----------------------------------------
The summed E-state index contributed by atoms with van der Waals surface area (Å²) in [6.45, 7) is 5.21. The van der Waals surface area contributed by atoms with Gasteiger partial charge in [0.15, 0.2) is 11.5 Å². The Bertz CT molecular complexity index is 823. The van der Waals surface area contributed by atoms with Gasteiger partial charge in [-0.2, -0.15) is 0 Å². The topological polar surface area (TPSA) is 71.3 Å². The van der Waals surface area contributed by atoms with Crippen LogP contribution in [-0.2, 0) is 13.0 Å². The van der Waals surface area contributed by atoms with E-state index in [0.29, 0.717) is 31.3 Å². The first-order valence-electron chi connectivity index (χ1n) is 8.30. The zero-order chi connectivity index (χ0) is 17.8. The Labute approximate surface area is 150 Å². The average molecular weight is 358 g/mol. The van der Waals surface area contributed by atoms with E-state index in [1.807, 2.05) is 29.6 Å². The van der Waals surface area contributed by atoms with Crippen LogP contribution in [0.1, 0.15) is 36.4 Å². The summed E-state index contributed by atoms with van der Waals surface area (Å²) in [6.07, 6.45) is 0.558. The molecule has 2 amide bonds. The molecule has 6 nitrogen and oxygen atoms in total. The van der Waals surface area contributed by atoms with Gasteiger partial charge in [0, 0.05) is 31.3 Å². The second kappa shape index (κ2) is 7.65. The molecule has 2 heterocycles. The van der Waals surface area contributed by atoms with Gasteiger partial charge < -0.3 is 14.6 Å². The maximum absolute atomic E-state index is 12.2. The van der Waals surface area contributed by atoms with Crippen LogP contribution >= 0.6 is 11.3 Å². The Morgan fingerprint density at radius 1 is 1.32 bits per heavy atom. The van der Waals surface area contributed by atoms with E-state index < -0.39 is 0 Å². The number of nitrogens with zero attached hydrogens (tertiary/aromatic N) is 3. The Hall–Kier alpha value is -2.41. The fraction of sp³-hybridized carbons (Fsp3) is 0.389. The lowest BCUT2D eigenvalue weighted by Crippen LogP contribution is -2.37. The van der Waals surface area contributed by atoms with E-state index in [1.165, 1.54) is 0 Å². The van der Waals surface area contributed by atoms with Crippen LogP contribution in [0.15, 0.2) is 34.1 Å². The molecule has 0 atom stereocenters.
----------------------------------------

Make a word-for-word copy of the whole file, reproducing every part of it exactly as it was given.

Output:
The summed E-state index contributed by atoms with van der Waals surface area (Å²) in [6.45, 7) is 5.21. The van der Waals surface area contributed by atoms with Gasteiger partial charge in [0.15, 0.2) is 11.5 Å². The Bertz CT molecular complexity index is 823. The van der Waals surface area contributed by atoms with Gasteiger partial charge in [-0.2, -0.15) is 0 Å². The topological polar surface area (TPSA) is 71.3 Å². The van der Waals surface area contributed by atoms with Crippen LogP contribution in [-0.2, 0) is 13.0 Å². The van der Waals surface area contributed by atoms with E-state index in [0.29, 0.717) is 31.3 Å². The first-order valence-electron chi connectivity index (χ1n) is 8.30. The zero-order chi connectivity index (χ0) is 17.8. The Labute approximate surface area is 150 Å². The average molecular weight is 358 g/mol. The van der Waals surface area contributed by atoms with E-state index in [1.807, 2.05) is 29.6 Å². The van der Waals surface area contributed by atoms with Crippen LogP contribution in [0.1, 0.15) is 36.4 Å². The summed E-state index contributed by atoms with van der Waals surface area (Å²) in [6.07, 6.45) is 0.558. The molecule has 2 amide bonds. The molecule has 6 nitrogen and oxygen atoms in total. The van der Waals surface area contributed by atoms with Gasteiger partial charge in [0, 0.05) is 31.3 Å². The second kappa shape index (κ2) is 7.65. The molecule has 2 heterocycles. The van der Waals surface area contributed by atoms with Gasteiger partial charge < -0.3 is 14.6 Å². The maximum absolute atomic E-state index is 12.2. The van der Waals surface area contributed by atoms with Crippen LogP contribution >= 0.6 is 11.3 Å². The Morgan fingerprint density at radius 1 is 1.32 bits per heavy atom. The van der Waals surface area contributed by atoms with E-state index < -0.39 is 0 Å². The number of nitrogens with zero attached hydrogens (tertiary/aromatic N) is 3. The Hall–Kier alpha value is -2.41. The fraction of sp³-hybridized carbons (Fsp3) is 0.389. The lowest BCUT2D eigenvalue weighted by Crippen LogP contribution is -2.37. The van der Waals surface area contributed by atoms with E-state index in [1.165, 1.54) is 0 Å². The van der Waals surface area contributed by atoms with Crippen LogP contribution in [0.15, 0.2) is 34.1 Å². The molecule has 0 atom stereocenters.